I had heard that this race was quite tough but nothing had prepared me for what was to come
on Saturday. I had hoped that either Rob or Mike might have been there to help with pacing
and navigation but they had other committments (or were possibly saving knees). So I drove
down to Broughton myself on a misty morning and parked at the Primary School. By the time
we boarded the shuttle bus to Traquair the sun had come out and it was feeling very pleasant.
It was quite a drive via Peebles and Innerleithen to Traquair and I was wondering whether
running all the way back was actually feasible.
We got to Traquair House with over an hour before the start and had plenty of time to check
water bottles and gels and enjoy the sunshine and even drink tea and eat scones! Ah, there
were some faces I recognised – it was Sarah and Hilary! Hilary had actually done the race
before in the dim and distant past and said that it wasn’t too bad and ‘just a few rolling
hills’. Oh yeah. Sarah on the other hand hadn’t and had a slightly dodgy knee (but had her
Mum standing by at Stobo in case she had to abort).
It was getting warmer and the second layer really had to come off – ridiculous weather for
this time of year. After a kit check we were off promptly at 12:00 and 140 or so runners
started back up the drive and turned right along the quiet Traquair to Peebles road. I was
feeling quite strong and confident despite having done hardly any endurance running for
yonks. After a mile or so we turned left up a track and then on to the hill towards Orchard
Rig and Birks Hill. By the time we got to Birkscairn Hill we had been climbing steadily on
quite good paths for over 3 miles and it was a relief to turn right and down into the valley
and the Glensax burn.
The descent was actually quite tricky with deep springy heather and it went down lots, which
meant that we had to go back up lots. The climb up to Hundleshope was long, pretty steep and
very hot, but it was worth it for the amazing view. There was a sort of path on and off
towards Stob Law but most of it was narrow, muddy and did lots of tricky traversing around
the hillsides. The descent down into the Manor Water valley was better, but by then my legs
were starting to complain and the lack of recent hill running was beginning to tell.
Right along a farm track and then left through the farm and across the burn and into the
forest. Oh, relief, lovely and cool. But not for long, a stupendous long and hot climb up
through a forest ride to the top of Whitelaw Hill. Fortunately I shared the experience with
four or five other runners and nobody was going particularly quickly. Left at the top and
then down some paths and tracks into another river valley. Across a bridge (that must be the
Tweed) and then right along a road in the direction of Stobo.
It’s amazing how naff running on tarmac is after running on hills, but it was only half a
mile before we turned left up another farm track. Hooray a water station and sweeties! No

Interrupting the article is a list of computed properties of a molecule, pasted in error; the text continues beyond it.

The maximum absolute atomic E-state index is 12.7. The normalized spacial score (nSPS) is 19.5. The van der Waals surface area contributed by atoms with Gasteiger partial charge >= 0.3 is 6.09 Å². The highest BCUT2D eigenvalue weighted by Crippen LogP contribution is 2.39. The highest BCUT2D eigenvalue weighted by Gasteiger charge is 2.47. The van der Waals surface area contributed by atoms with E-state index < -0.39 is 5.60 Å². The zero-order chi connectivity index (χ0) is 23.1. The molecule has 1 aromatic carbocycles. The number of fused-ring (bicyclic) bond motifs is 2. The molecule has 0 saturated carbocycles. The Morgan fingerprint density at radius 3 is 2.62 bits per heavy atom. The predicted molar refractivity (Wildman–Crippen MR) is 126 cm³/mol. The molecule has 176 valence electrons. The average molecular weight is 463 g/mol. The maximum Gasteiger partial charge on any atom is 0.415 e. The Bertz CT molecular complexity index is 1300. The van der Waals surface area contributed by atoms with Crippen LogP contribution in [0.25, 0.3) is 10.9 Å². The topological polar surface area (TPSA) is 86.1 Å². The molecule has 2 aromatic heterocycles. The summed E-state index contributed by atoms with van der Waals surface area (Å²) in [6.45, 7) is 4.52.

jelly babies today though, thinking of Stuc a Chroin. Time to squirt down a gel and slosh
down some water, and on to the last leg. Only another five miles to go! The farm track
turned into a very pleasant forest track, well it would have been pleasant except that
my legs were greatly underperforming and it was slow going. I had heard Rob talk about the
last hill and a fellow runner had mentioned the sting in the tail, but how hard could it be?
After another mile we turned left back on to the hill and started a painful ascent of the
greatly-feared Trahenna Hill. I was going steadily until we hit some deep tussocky and
soggy stuff which didn’t agree with my legs at all and the first twinges of cramp appeared.
It got steeper and steeper and hotter and hotter and slower and slower. Dig in. After a
very long time it rounded off and I made some attempt to jog up to the bunch of Marshalls
and well-wishers at the top. Very tired and sweaty I wondered why they were clad in thick
jackets – were they expecting snow?
Now came the last descent. Unfortunately my left leg cramped up after only a couple of
hundred yards and I found myself spreadeagled across the path. Some remarkably fresh-
looking runner deftly nepotiated my legs and I began to work out how long it would take to
crawl the remaining two miles. Where were the Mountain Rescue bods? Remarkably one appeared
jogging up the path. “Cramp? Yeah, there’s a few like you!” and jogged on!
There was nothing for it and I wobbled to my feet and carried on. The view down to
Broughton was a huge relief and I started down the last steep grassy slope. Although the
cramp had mercifully gone, my legs were in bits and it was very slow going, but eventually
I was running on tarmac again. Left on to the main road and then right up to the Broughton
Brewery and the finish! Barely a minute or two later Hilary appeared looking remarkably
un-exhausted and pleased with a PB.
We wandered along to the Village Hall and began to think about cups of tea and venison
burgers. However, about 10 yards before the barbecue cramp struck again and it was over ten
minutes before a could stand up again. Unfortunately by that time I was feeling slightly
queasy and had to make do with soup with lots of added salt. I am still mourning the loss of
that venison burger. The compensation was a bottle of Broughton Ale we were handed at the
Well, that was some day out! And Sarah’s knee held out enough to get her to the finish as
well, and in a highly respectable time. Results have just been published and I came in at
3:49:11 with Hilary at 3:51:12 and Sarah 4:17:54. Many thanks to the Organisers, Broughton
Ales, Traquair House and Moffat Mountain Rescue.